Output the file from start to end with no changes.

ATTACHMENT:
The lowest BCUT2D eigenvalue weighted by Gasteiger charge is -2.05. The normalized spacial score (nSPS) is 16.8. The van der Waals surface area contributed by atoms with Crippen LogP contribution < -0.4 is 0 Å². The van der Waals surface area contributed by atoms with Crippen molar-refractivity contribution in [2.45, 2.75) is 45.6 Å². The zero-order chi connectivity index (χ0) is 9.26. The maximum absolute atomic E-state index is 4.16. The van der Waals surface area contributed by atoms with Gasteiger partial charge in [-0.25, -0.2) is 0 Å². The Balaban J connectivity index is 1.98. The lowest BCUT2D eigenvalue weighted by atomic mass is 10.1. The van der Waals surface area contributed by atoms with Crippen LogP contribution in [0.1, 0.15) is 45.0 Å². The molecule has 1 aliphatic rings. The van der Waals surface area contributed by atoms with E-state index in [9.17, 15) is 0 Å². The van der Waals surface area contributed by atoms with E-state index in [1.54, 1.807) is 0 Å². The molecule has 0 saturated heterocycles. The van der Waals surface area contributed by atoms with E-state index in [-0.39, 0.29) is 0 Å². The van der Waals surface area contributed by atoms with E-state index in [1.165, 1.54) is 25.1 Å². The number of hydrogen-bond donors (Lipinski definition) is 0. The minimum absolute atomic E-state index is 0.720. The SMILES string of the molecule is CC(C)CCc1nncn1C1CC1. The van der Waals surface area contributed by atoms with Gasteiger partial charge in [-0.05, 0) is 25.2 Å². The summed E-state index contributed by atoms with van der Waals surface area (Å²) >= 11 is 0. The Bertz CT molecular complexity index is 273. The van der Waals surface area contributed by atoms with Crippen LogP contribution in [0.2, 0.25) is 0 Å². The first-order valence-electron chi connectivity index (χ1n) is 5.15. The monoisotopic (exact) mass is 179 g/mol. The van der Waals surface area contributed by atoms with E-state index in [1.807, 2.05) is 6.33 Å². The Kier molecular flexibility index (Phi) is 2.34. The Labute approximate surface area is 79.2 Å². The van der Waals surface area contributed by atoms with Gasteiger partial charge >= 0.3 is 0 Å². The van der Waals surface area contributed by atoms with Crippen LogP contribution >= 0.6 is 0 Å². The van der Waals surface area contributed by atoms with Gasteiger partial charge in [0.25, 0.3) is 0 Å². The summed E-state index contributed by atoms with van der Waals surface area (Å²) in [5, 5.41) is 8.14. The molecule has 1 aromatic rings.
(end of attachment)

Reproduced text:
The lowest BCUT2D eigenvalue weighted by Gasteiger charge is -2.05. The normalized spacial score (nSPS) is 16.8. The van der Waals surface area contributed by atoms with Crippen LogP contribution < -0.4 is 0 Å². The van der Waals surface area contributed by atoms with Crippen molar-refractivity contribution in [2.45, 2.75) is 45.6 Å². The zero-order chi connectivity index (χ0) is 9.26. The maximum absolute atomic E-state index is 4.16. The van der Waals surface area contributed by atoms with Gasteiger partial charge in [-0.25, -0.2) is 0 Å². The Balaban J connectivity index is 1.98. The lowest BCUT2D eigenvalue weighted by atomic mass is 10.1. The van der Waals surface area contributed by atoms with Crippen LogP contribution in [0.1, 0.15) is 45.0 Å². The molecule has 1 aliphatic rings. The van der Waals surface area contributed by atoms with E-state index in [9.17, 15) is 0 Å². The van der Waals surface area contributed by atoms with E-state index in [1.54, 1.807) is 0 Å². The molecule has 0 saturated heterocycles. The van der Waals surface area contributed by atoms with E-state index in [-0.39, 0.29) is 0 Å². The van der Waals surface area contributed by atoms with E-state index in [1.165, 1.54) is 25.1 Å². The number of hydrogen-bond donors (Lipinski definition) is 0. The minimum absolute atomic E-state index is 0.720. The SMILES string of the molecule is CC(C)CCc1nncn1C1CC1. The van der Waals surface area contributed by atoms with Gasteiger partial charge in [-0.05, 0) is 25.2 Å². The summed E-state index contributed by atoms with van der Waals surface area (Å²) >= 11 is 0. The Bertz CT molecular complexity index is 273. The van der Waals surface area contributed by atoms with Crippen LogP contribution in [0.2, 0.25) is 0 Å². The first-order valence-electron chi connectivity index (χ1n) is 5.15. The monoisotopic (exact) mass is 179 g/mol. The van der Waals surface area contributed by atoms with E-state index in [1.807, 2.05) is 6.33 Å². The Kier molecular flexibility index (Phi) is 2.34. The Labute approximate surface area is 79.2 Å². The van der Waals surface area contributed by atoms with Gasteiger partial charge >= 0.3 is 0 Å². The van der Waals surface area contributed by atoms with Crippen LogP contribution >= 0.6 is 0 Å². The van der Waals surface area contributed by atoms with Gasteiger partial charge in [0.25, 0.3) is 0 Å². The summed E-state index contributed by atoms with van der Waals surface area (Å²) in [5, 5.41) is 8.14. The molecule has 1 aromatic rings.